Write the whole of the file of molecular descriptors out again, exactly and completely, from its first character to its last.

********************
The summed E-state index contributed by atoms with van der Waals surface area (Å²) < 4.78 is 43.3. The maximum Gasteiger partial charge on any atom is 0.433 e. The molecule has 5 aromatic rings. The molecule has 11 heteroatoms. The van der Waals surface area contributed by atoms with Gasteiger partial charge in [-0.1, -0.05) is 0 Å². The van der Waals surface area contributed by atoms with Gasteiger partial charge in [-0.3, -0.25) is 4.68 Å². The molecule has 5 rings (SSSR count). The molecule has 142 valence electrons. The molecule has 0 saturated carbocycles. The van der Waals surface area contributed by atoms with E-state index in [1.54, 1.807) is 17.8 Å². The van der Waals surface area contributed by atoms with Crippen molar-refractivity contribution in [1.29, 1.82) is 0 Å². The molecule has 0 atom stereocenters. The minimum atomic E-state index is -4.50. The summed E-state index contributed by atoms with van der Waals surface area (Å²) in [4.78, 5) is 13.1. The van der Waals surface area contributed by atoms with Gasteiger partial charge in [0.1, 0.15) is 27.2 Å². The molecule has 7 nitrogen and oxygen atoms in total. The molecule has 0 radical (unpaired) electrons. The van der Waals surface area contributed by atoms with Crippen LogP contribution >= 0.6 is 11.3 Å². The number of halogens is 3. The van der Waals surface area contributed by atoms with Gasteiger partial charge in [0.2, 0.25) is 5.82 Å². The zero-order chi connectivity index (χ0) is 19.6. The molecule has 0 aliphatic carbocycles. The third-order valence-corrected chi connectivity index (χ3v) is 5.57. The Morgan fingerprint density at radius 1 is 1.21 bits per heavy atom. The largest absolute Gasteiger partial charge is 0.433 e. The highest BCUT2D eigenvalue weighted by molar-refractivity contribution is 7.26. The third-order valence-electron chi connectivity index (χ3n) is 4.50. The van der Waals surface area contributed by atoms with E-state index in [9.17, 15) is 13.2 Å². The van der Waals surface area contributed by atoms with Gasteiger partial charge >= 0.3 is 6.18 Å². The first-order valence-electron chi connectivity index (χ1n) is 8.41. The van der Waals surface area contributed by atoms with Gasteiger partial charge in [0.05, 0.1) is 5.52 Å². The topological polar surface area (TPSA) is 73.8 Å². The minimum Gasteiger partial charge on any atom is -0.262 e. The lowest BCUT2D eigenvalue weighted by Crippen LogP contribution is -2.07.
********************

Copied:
The summed E-state index contributed by atoms with van der Waals surface area (Å²) < 4.78 is 43.3. The maximum Gasteiger partial charge on any atom is 0.433 e. The molecule has 5 aromatic rings. The molecule has 11 heteroatoms. The van der Waals surface area contributed by atoms with Gasteiger partial charge in [-0.1, -0.05) is 0 Å². The van der Waals surface area contributed by atoms with Gasteiger partial charge in [-0.3, -0.25) is 4.68 Å². The molecule has 5 rings (SSSR count). The molecule has 142 valence electrons. The molecule has 0 saturated carbocycles. The van der Waals surface area contributed by atoms with E-state index in [1.54, 1.807) is 17.8 Å². The van der Waals surface area contributed by atoms with Crippen molar-refractivity contribution in [1.29, 1.82) is 0 Å². The molecule has 0 atom stereocenters. The minimum atomic E-state index is -4.50. The summed E-state index contributed by atoms with van der Waals surface area (Å²) in [4.78, 5) is 13.1. The van der Waals surface area contributed by atoms with Gasteiger partial charge in [0.1, 0.15) is 27.2 Å². The molecule has 7 nitrogen and oxygen atoms in total. The molecule has 0 radical (unpaired) electrons. The van der Waals surface area contributed by atoms with Crippen LogP contribution >= 0.6 is 11.3 Å². The number of halogens is 3. The van der Waals surface area contributed by atoms with Gasteiger partial charge in [0.2, 0.25) is 5.82 Å². The zero-order chi connectivity index (χ0) is 19.6. The molecule has 0 aliphatic carbocycles. The third-order valence-corrected chi connectivity index (χ3v) is 5.57. The Morgan fingerprint density at radius 1 is 1.21 bits per heavy atom. The largest absolute Gasteiger partial charge is 0.433 e. The highest BCUT2D eigenvalue weighted by molar-refractivity contribution is 7.26. The third-order valence-electron chi connectivity index (χ3n) is 4.50. The van der Waals surface area contributed by atoms with E-state index in [9.17, 15) is 13.2 Å². The van der Waals surface area contributed by atoms with Gasteiger partial charge >= 0.3 is 6.18 Å². The first-order valence-electron chi connectivity index (χ1n) is 8.41. The van der Waals surface area contributed by atoms with Gasteiger partial charge in [0.05, 0.1) is 5.52 Å². The topological polar surface area (TPSA) is 73.8 Å². The minimum Gasteiger partial charge on any atom is -0.262 e. The lowest BCUT2D eigenvalue weighted by Crippen LogP contribution is -2.07.